The nature of scientific discovery has been a subject of debate at least since Plato wrote a parable about shadows on a wall. The Nature of Scientific Discovery is also the title of a volume of transcripts from an April 1973 Smithsonian Institution symposium commemorating the 500th anniversary of Copernicus’s birth. Three or four years ago, I found myself pulling The Nature of Scientific Discovery off my bookshelf and returning to a favorite passage. In a discussion of “Discovery in Art and Science,” the moderator, John U. Nef, at the time of publication a University of Chicago emeritus professor of history, recounts an anecdote he has heard about the theoretical physicist Werner Heisenberg:
“I am told that Heisenberg is a very good player on the piano, by the way. He was in residence at Cambridge not too long ago and they asked him if he would play.
“He sat down at the piano and played from beginning to end Opus 111, the last sonata of Beethoven, which is an absolutely unique work. All the dons were more and more overwhelmed by this music, and there wasn’t a sound when he finished.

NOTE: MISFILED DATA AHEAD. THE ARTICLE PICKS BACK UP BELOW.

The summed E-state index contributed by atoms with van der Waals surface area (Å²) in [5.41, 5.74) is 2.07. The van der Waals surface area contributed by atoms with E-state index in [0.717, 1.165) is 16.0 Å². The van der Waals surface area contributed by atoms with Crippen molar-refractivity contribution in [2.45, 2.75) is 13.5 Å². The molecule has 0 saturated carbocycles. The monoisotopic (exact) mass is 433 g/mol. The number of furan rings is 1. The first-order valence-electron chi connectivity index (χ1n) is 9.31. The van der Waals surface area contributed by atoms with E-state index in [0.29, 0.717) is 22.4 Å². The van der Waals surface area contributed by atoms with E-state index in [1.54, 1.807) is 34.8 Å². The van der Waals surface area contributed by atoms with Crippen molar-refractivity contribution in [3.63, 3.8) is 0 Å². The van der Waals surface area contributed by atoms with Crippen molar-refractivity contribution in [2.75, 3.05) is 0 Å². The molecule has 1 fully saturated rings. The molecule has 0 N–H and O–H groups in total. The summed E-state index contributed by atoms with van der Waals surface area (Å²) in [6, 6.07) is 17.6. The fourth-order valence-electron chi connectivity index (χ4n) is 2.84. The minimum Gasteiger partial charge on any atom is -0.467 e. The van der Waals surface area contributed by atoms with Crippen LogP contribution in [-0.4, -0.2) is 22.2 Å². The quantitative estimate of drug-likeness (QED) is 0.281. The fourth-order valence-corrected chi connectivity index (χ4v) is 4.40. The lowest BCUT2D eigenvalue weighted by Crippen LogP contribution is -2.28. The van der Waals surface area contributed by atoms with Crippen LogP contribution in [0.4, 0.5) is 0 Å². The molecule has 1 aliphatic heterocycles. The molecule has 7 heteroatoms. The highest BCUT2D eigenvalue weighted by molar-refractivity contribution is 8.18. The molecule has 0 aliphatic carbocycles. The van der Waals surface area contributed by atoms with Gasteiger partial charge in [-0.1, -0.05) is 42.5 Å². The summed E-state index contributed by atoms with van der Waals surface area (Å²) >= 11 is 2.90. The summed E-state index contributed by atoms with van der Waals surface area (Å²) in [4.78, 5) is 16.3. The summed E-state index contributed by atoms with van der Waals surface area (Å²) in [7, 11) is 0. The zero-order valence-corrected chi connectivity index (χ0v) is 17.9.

“Heisenberg is reported in this connection to have discussed the difference between science and art. ‘If I had never lived, someone else would probably have formulated the principle of determinacy. If Beethoven had never lived, no one would have written Opus 111.’”
The implication is that scientific discovery is deterministic. That Plato was right: The forms are out there, waiting to be discovered. That even if what you’re discovering is the principle of uncertainty, the discovery is certain. That there is something inherently Newtonian about scientific discovery, even when the discovery is the demise of Newton’s universe.
But what of artistic creation? What of story-telling? In Arcadia, the tutor offers a distinctly minority opinion when he cautions his student not to expend too much grief on the burning of the library at Alexandria: “The missing plays of Sophocles will turn up piece by piece, or be written again in another language.” But this discussion comes early in the play, before the death of determinism. As one of the scholars from the present day says, “We’re better at predicting events at the edge of the galaxy or inside the nucleus of an atom than whether it’ll rain on auntie’s garden party three Sundays from now.” The presence of too many variables renders an outcome unpredictable—and what could have more variables than the artistic mind at work?